By contrast, the manic can find gratification in almost anything, even a leaf falling, or seeing their crush for example. There is also the case of the so-called manic illusion of gratification , which isanalogous to an infant’s illusion of obtaining food. Here, if the food is not given right away, he fantasizes about it and this eventually give way to stronger emotions such as anger and depression.
Acceptance – Affection – Amusement – Anger – Angst – Anguish – Annoyance – Anticipation – Anxiety – Apathy – Arousal – Awe – Boredom – Confidence – Contempt – Contentment – Courage – Curiosity – Depression – Desire – Despair – Disappointment – Disgust – Distrust – Doubt – Ecstasy – Embarrassment – Empathy – Enthusiasm – Envy – Euphoria – Faith – Fear – Frustration – Gratification Gratitude – Greed – Grief – Guilt – Happiness – Hatred – Hope – Horror – Hostility – Humiliation – Interest – Jealousy – Joy – Kindness – Loneliness – Love – Lust – Nostalgia – Outrage – Panic – Passion – Pity – Pleasure – Pride – Rage – Regret – Rejection – Remorse – Resentment – Sadness – Self-confidence – Self-pity – Shame – Shock – Shyness – Social connection – Sorrow – Suffering – Surprise – Trust – Wonder – Worry
Definition and comment on the vectoral class
“Information, like land or capital, becomes a form of property monopolised by a class of vectoralists, so named because they control the vectors along which information is abstracted, just as capitalists control the material means with which goods are produced, and pastoralists the land with which food is produced. Information circulated within working class culture as a social property belonging to all. But when information in turn becomes a form of private property, workers are dispossessed of it, and must buy their own culture back from its owners, the vectoralist class. The whole of time, time itself, becomes a commodified experience. Vectoralists try to break capital’s monopoly on the production process, and subordinate the production of goods to the circulation of information. The leading corporations divest themselves of their productive capacity, as this is no longer a source of power. Their power lies in monopolising intellectual property – patents and brands – and the means of reproducing their value – the vectors of communication. The privatisation of information becomes the dominant, rather than a subsidiary, aspect of commodified life. As private property advances from land to capital to information, property itself becomes more abstract. As capital frees land from its spatial fixity, information as property frees capital from its fixity in a particular object. … Information, once it becomes a form of property, develops beyond a mere support for capital – it becomes the basis of a form of accumulation in its own right… The vectoral class comes into its own once it is in possession of powerful technologies for vectoralising information. The vectoral class may commodify information stocks, flows, or vectors themselves. A stock of information is an archive, a body of information maintained through time that has enduring value. A flow of information is the capacity to extract information of temporary value out of events and to distribute it widely and quickly. A vector is the means of achieving either the temporal distribution of a stock, or the spatial distribution of a flow of information. Vectoral power is generally sought through the ownership of all three aspects.” (http://subsol.c3.hu/subsol_2/contributors0/warktext.html)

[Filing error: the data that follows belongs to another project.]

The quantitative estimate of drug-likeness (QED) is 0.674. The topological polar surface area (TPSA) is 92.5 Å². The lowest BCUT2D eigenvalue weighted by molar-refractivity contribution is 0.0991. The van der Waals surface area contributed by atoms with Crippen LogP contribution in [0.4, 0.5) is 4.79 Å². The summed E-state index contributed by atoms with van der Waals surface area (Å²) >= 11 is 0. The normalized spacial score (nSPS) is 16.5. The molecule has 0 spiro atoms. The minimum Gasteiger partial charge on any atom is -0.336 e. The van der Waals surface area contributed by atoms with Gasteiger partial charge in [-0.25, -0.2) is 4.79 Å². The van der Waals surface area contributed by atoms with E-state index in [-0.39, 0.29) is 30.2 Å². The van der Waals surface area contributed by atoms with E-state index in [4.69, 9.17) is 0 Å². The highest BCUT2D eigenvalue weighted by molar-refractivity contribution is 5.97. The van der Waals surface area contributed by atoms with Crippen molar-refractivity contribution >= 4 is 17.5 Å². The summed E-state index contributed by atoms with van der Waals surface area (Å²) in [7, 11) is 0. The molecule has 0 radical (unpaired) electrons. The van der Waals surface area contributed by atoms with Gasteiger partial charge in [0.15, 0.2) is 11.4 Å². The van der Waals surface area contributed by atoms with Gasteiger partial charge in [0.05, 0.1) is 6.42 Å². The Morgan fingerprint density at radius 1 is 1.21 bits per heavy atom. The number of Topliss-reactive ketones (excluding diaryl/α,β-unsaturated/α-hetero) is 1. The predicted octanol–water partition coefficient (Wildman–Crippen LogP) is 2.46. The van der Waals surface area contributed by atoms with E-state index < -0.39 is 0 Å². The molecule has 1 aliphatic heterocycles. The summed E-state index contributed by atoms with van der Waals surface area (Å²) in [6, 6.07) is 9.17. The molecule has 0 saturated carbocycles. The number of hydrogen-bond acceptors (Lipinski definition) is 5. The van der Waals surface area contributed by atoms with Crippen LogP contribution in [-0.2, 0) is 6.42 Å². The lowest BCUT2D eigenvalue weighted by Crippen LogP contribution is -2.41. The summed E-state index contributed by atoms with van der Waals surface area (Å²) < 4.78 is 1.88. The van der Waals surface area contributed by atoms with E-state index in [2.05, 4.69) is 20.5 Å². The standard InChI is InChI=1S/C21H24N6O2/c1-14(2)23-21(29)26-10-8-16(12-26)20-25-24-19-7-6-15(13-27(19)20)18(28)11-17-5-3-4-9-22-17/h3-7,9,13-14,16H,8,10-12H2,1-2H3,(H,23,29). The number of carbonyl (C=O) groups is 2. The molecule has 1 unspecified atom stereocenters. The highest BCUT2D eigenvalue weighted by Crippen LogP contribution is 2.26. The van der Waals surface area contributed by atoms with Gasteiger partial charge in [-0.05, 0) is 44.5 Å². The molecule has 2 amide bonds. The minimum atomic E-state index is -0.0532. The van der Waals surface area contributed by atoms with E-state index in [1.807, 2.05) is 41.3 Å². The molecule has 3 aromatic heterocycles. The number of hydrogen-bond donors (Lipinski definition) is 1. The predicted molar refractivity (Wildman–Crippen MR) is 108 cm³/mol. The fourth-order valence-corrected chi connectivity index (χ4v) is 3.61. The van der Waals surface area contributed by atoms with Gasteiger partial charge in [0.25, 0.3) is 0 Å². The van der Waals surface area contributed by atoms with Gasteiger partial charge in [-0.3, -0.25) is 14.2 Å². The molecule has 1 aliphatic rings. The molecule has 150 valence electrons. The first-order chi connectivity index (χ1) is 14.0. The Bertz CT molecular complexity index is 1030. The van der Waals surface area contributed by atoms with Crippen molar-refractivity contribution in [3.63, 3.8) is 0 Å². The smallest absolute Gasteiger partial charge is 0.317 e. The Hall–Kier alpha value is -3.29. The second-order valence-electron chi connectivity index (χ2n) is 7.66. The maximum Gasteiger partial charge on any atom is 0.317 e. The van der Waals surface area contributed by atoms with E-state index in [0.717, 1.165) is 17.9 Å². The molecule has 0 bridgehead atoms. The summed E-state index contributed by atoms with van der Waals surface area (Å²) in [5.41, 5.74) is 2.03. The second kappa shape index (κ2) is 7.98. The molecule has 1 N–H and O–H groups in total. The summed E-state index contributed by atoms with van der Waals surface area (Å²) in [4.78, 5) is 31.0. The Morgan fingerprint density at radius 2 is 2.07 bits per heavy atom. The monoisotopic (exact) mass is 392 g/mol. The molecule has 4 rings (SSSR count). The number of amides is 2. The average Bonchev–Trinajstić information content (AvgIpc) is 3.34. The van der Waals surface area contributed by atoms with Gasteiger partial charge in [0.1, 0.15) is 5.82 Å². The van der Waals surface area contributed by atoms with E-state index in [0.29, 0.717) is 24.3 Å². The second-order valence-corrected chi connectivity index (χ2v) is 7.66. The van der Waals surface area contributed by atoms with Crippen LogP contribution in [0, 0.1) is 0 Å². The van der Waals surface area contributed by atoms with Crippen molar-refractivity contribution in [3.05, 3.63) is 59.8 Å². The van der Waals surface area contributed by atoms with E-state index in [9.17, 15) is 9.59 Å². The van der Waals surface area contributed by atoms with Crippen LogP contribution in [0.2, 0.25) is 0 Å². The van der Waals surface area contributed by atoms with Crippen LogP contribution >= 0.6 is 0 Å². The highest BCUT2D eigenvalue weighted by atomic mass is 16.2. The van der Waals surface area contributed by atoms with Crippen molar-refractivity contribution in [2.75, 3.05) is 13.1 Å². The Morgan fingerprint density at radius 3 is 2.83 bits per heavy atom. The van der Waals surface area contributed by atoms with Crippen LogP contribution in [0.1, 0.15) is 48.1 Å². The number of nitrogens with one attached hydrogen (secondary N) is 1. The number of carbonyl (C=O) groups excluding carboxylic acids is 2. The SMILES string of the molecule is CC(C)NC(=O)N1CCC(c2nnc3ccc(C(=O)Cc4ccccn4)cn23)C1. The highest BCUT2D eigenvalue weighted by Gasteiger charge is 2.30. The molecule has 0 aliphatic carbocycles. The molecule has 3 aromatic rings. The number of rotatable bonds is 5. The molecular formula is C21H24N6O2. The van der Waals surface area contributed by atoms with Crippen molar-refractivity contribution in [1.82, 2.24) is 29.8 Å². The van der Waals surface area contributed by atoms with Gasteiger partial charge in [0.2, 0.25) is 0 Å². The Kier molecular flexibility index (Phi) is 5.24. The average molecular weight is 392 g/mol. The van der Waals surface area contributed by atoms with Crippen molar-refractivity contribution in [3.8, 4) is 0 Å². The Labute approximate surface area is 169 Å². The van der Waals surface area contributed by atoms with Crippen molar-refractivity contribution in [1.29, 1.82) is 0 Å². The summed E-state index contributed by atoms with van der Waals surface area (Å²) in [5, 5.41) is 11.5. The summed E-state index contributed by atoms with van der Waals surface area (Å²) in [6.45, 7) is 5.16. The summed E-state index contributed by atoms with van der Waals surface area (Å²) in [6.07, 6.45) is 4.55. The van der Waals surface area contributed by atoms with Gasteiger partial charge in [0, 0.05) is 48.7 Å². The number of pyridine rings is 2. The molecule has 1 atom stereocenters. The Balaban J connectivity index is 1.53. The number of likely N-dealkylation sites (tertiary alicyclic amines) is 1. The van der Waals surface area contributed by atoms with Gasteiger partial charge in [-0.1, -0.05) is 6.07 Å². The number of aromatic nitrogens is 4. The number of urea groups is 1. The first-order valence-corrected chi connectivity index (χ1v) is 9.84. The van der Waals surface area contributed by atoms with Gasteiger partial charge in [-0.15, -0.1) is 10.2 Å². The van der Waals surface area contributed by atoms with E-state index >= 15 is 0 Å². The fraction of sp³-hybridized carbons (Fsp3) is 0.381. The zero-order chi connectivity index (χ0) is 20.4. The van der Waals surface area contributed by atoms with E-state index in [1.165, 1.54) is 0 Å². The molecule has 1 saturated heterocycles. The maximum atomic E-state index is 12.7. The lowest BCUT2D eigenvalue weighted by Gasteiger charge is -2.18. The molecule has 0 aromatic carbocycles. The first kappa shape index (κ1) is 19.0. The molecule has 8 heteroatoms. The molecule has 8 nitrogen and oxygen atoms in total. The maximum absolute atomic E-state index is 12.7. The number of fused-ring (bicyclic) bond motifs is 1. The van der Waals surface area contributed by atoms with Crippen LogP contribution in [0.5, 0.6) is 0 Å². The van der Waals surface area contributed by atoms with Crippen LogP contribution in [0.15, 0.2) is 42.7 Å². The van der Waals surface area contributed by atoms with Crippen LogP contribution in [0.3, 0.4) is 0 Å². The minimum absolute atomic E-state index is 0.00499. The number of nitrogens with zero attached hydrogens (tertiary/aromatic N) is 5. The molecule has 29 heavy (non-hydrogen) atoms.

Definition and comment on the vector
“In epidemiology, a vector is the particular means by which a given pathogen travels from one population to another. Water is a vector for cholera, bodily fluids for HIV. By extension, a vector may be any means by which information moves. Telegraph, telephone, television, telecommunications: these terms name not just particular vectors, but a general abstract capacity that they bring into the world and expand. All are forms of telesthesia, or perception at a distance. A given media vector has certain fixed properties of speed, bandwidth, scope and scale, but may be deployed anywhere, at least in principle. The uneven development of the vector is political and economic, not technical… With the commodification of information comes its vectoralisation. Extracting a surplus from information requires technologies capable of transporting information through space, but also through time. The archive is a vector through time just as communication is a vector that crosses space… The vectoral class may commodify information stocks, flows, or vectors themselves. A stock of information is an archive, a body of information maintained through time that has enduring value. A flow of information is the capacity to extract information of temporary value out of events and to distribute it widely and quickly. A vector is the means of achieving either the temporal distribution of a stock, or the spatial distribution of a flow of information. ” (http://subsol.c3.hu/subsol_2/contributors0/warktext.html)
Definition and comment on the hacker class